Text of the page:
Perimenopause: when it comes and how it manifests itself

Perimenopause, or more colloquially premenopause, is the period preceding the actual menopause, i.e. the cessation of ovarian activity and the conclusion of childbearing age, which can occur in a period of approximately between 45 and 55 years.

The duration of this previous period of time is not fixed and can vary significantly from one woman to another, but settles on average around 5 years.

This period is accompanied by a series of physiological changes which, despite their different nuances, are common to all and easy to identify. Let’s see what they are.

Irregular cycles

Often the first signs of approaching menopause are provided by the menstrual cycle, which begins to become irregular.

The time intervals between one menstrual period and the next can decrease (technically polymenorrhea), just as they can instead dilate (oligomenorrhea), sometimes even skipping a period.

Also in the flow there are variations: this can become more abundant (hypermenorrhea), as well as very light (hypomenorrhea).

Obviously, hormones are responsible, in particular estrogen and progesterone, which, in different ways and with different times, see their presence decrease sharply.

Skin, hair and waistline

The hormonal changes and the months or years of body adjustment typical of perimenopause also bring with them various physical changes, starting from an initial tendency to accumulate weight, especially in the abdominal area.

The physiological slowdown of the metabolism and the lower hormonal production lead in fact to become more inclined to gain weight and to accumulate fat, such as the classic “pancetta”, even where there were none previously.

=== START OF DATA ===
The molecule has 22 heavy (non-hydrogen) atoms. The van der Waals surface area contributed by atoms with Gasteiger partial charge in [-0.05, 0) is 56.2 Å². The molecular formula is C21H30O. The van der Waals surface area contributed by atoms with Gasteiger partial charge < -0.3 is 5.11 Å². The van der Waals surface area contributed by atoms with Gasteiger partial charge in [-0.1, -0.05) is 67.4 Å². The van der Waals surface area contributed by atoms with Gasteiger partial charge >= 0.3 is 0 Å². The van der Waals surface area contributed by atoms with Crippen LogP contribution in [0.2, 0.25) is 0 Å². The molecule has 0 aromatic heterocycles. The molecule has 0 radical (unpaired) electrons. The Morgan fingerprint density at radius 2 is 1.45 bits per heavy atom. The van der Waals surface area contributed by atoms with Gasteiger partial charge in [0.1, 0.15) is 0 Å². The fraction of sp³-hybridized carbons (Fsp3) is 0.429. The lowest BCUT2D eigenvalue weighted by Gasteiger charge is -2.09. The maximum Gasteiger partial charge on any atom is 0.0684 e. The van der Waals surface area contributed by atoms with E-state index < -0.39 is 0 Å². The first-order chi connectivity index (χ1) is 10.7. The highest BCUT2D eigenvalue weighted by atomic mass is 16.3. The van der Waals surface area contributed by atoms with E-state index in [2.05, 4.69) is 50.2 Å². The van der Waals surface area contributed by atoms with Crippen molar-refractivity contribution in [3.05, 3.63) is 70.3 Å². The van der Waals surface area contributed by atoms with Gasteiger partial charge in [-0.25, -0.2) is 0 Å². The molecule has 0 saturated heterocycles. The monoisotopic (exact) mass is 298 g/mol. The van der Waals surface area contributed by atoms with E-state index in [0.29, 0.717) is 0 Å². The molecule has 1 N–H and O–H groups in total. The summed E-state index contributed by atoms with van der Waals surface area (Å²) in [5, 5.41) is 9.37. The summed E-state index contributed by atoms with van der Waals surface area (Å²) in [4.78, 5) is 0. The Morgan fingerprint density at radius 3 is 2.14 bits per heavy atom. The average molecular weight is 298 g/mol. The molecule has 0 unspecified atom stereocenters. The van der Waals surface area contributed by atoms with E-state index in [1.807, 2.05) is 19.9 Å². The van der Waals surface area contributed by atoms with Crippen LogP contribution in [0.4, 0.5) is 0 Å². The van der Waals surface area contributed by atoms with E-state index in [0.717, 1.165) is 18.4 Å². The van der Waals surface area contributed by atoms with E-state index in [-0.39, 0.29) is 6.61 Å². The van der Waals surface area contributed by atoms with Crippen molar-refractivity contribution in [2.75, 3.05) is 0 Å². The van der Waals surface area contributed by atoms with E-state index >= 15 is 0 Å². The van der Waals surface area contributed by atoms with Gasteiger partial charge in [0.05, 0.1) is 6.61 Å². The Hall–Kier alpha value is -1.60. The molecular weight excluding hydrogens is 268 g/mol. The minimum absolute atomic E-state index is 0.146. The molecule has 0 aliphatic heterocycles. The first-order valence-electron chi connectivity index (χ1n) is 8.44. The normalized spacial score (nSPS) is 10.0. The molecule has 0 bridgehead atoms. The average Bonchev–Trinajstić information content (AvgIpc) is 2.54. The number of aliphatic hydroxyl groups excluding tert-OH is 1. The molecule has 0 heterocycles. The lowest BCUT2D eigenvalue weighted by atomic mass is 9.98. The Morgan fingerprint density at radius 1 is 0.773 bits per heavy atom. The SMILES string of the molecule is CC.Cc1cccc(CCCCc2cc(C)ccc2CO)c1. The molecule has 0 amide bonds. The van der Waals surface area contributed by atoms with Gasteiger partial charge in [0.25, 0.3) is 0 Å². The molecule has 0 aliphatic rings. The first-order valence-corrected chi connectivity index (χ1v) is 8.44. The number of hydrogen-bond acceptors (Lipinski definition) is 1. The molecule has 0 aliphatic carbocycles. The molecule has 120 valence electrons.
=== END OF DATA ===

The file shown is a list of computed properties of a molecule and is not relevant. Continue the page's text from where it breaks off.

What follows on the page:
Even the skin and hair can communicate a change in progress, becoming drier and, in the case of hair, possibly thinning out a bit.

These are far from dramatic or inevitable changes, which can be contained with a little self-care and by adopting a healthy lifestyle, and which in any case are perfectly natural and not to be demonized or feared.

Heat, sleepless nights and headaches

A classic symptom of menopause are the so-called hot flashes, but even in perimenopause it is sometimes possible to feel a sudden and annoying increase in body temperature, forcing the woman to stay in a tank top even in the middle of winter.

Equally typical are night sweats, which can cause them to wake up clammy in the middle of the night, which, in addition to a potential increase in insomnia and irritability, can disrupt sleep.

Among the other “can” (here we are talking about non-universal symptoms) there is headache, which in this period can appear even in those who were not used to headaches .

Vaginal dryness and pain during intercourse

Although these are more typical symptoms of menopause than of perimenopause, it may happen that even in the period preceding the cessation of ovarian activity, intimate discomforts may occur, ranging from a greater predisposition to burning and itching to less lubrication of the walls, with possibility of pain during intercourse.

Speaking of sexual intercourse, it is important to point out that although perimenopause is the antechamber of menopause and sees fertility decrease significantly, it is by no means excluded, although unlikely, that in this period one can still get pregnant.

Energy and mood

Of all the factors, emotional well-being and energy level are perhaps the most difficult to tie neatly to a single, precise cause, as they are notoriously influenced by many factors that can combine, from stress to diet, life stages of each to other health disorders.